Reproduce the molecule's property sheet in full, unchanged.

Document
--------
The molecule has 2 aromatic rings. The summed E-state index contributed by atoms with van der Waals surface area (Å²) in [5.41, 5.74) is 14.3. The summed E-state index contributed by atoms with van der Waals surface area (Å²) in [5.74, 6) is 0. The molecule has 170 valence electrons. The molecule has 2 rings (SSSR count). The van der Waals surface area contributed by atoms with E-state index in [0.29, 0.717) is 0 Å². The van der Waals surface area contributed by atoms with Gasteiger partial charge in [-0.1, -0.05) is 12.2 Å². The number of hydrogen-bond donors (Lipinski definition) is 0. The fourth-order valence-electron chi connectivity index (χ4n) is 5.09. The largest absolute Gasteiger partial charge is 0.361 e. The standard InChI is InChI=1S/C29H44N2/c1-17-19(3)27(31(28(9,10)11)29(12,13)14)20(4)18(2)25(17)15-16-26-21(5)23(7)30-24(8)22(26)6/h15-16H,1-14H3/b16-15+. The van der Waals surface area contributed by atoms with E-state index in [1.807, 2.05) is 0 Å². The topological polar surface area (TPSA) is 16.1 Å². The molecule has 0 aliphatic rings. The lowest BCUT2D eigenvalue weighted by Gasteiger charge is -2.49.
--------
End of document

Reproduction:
The molecule has 2 aromatic rings. The summed E-state index contributed by atoms with van der Waals surface area (Å²) in [5.41, 5.74) is 14.3. The summed E-state index contributed by atoms with van der Waals surface area (Å²) in [5.74, 6) is 0. The molecule has 170 valence electrons. The molecule has 2 rings (SSSR count). The van der Waals surface area contributed by atoms with E-state index in [0.29, 0.717) is 0 Å². The van der Waals surface area contributed by atoms with Gasteiger partial charge in [-0.1, -0.05) is 12.2 Å². The number of hydrogen-bond donors (Lipinski definition) is 0. The fourth-order valence-electron chi connectivity index (χ4n) is 5.09. The largest absolute Gasteiger partial charge is 0.361 e. The standard InChI is InChI=1S/C29H44N2/c1-17-19(3)27(31(28(9,10)11)29(12,13)14)20(4)18(2)25(17)15-16-26-21(5)23(7)30-24(8)22(26)6/h15-16H,1-14H3/b16-15+. The van der Waals surface area contributed by atoms with E-state index in [1.807, 2.05) is 0 Å². The topological polar surface area (TPSA) is 16.1 Å². The molecule has 0 aliphatic rings. The lowest BCUT2D eigenvalue weighted by Gasteiger charge is -2.49.